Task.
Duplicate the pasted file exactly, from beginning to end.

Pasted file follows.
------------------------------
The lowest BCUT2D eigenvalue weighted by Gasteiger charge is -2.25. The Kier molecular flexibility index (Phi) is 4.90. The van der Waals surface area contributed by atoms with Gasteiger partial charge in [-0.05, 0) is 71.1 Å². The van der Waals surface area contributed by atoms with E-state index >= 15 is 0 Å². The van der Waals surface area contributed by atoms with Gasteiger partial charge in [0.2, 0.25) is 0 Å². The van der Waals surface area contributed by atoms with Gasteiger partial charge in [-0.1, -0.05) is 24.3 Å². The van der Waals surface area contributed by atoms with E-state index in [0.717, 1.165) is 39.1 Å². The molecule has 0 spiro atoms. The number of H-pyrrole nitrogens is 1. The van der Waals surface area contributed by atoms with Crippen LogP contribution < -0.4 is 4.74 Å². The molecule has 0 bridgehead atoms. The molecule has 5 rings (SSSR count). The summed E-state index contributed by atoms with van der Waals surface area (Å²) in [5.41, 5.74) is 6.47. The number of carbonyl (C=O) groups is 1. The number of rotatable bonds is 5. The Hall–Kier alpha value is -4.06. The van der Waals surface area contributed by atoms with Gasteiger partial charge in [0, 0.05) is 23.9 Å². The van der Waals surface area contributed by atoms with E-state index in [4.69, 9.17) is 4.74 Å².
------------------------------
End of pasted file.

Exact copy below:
The lowest BCUT2D eigenvalue weighted by Gasteiger charge is -2.25. The Kier molecular flexibility index (Phi) is 4.90. The van der Waals surface area contributed by atoms with Gasteiger partial charge in [-0.05, 0) is 71.1 Å². The van der Waals surface area contributed by atoms with E-state index >= 15 is 0 Å². The van der Waals surface area contributed by atoms with Gasteiger partial charge in [0.2, 0.25) is 0 Å². The van der Waals surface area contributed by atoms with Gasteiger partial charge in [-0.1, -0.05) is 24.3 Å². The van der Waals surface area contributed by atoms with E-state index in [0.717, 1.165) is 39.1 Å². The molecule has 0 spiro atoms. The number of H-pyrrole nitrogens is 1. The van der Waals surface area contributed by atoms with Crippen LogP contribution < -0.4 is 4.74 Å². The molecule has 0 bridgehead atoms. The molecule has 5 rings (SSSR count). The summed E-state index contributed by atoms with van der Waals surface area (Å²) in [5.41, 5.74) is 6.47. The number of carbonyl (C=O) groups is 1. The number of rotatable bonds is 5. The Hall–Kier alpha value is -4.06. The van der Waals surface area contributed by atoms with Gasteiger partial charge in [0, 0.05) is 23.9 Å². The van der Waals surface area contributed by atoms with E-state index in [4.69, 9.17) is 4.74 Å².